Today's programming languages have received a considerable degree of complexity, raising the question whether all the concepts provided are really necessary to solve typical programming and software engineering problems. As an alternative to object-oriented and aspect-oriented languages, advanced procedural programming languages are proposed, which slightly extend the two basic concepts of classical procedural languages, i. e., data structures and procedures operating on them. By that means, it is possible to design programming languages which are much simpler to learn and use, while offering comparable expressiveness and flexibility.
The elements (or concepts) of advanced procedural programming languages
are divided into two categories:
core (i. e., essential) and additional (i. e., not essential) concepts.
The former comprise modules, global virtual functions, and open types, where each of these elements depends on the previous one, i. e., global virtual functions need the concept of modules (as the order of their branches depends on the initialization order of modules) and open types need the concept of global virtual functions (as their attributes are actually pairs of such functions).
The latter include concepts such as null values and user-defined operator symbols and control structures, which are more or less independent of the core elements and of each other, i. e., they constitute orthogonal concepts where each one is useful in itself. Null values are an exception, though, since global virtual functions and open types take advantage of them, but this dependency is actually not essential.
Both core and additional elements are basically language-independent concepts, i. e., they are not tied to a particular programming language. For practical purposes, however, most of these concepts have been implemented as extensions to C++ (yielding the language C+++), primarily since C++ offers a rich set of other useful concepts (such as function and operator overloading, default arguments for parameters, templates, namespaces, etc.) which can be successfully exploited either directly by programmers or indirectly by precompilers transforming the extensions to native C++ code. On the other hand, many of C++'s concepts (such as classes, virtual member functions, pointers, arrays, etc.) are superseded by advanced procedural programming language elements, rendering them almost “deprecated” in practice. In particular, C++ is not at all used as an object-oriented language in this project, but rather as a “better C,” i. e., a procedural language. Given these observations, it is a reasonable long-term goal to develop “yet another programming language” that first reduces C++ (or any other language) to a few essential concepts and afterwards extends it with the advanced elements described here.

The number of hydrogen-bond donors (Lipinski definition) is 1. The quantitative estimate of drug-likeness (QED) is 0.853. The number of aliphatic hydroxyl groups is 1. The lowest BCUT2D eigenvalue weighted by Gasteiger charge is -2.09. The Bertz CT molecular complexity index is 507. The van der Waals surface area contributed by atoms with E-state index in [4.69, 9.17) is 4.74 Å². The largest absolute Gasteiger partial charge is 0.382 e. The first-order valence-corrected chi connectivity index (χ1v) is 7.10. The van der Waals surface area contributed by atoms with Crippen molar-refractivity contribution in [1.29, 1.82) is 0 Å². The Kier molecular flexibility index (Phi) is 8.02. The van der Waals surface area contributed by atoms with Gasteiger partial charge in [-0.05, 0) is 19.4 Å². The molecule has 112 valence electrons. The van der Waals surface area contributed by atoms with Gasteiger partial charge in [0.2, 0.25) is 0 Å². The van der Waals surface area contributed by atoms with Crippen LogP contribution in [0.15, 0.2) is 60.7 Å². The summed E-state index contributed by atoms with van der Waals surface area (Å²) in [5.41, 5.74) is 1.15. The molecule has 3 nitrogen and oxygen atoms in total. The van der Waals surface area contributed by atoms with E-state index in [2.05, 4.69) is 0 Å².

The following sections contain brief introductions to individual advanced procedural programming language elements, some examples of their use, and (where appropriate) references to publications explaining them in more detail.
As of 2006, a large number of the concepts described above have been developed and refined over many years, giving them a high degree of maturity. They have been implemented as language extensions to C++ or other languages (Oberon—2 and Java), in order to make them immediately applicable in practice. The resulting language C+++ has been successfully used in education, i. e., lectures, students' programming projects, and master theses.
Since 2007, the follow-up project PureAPPL aims at the design and implementation of a Pure Advanced Procedural Programming Language.
In addition to the publications on specific topics, which are referenced from the respective sections above, the following papers provide an overall view on the topic of advanced procedural programming language elements.
 C. Heinlein:
"APPLE: Advanced Procedural Programming Language Elements."
In: W. Goerigk (ed.): Programmiersprachen und Rechenkonzepte (21. Workshop der GI-Fachgruppe; Bad Honnef, Mai 2004). Bericht Nr. 0410, Institut für Informatik, Christian-Albrechts-Universität zu Kiel, January 2005, 59–66.
An early workshop paper describing the background, motivation, and basic concepts of advanced procedural programming languages.
 C. Heinlein: Verbesserte prozedurale Programmiersprachen. Kumulative Habilitation, Fakultät für Ingenieurwissenschaften und Informatik, Universität Ulm, 2006.
A much more comprehensive and up-to-date summary of the project. (Unfortunately in German only.)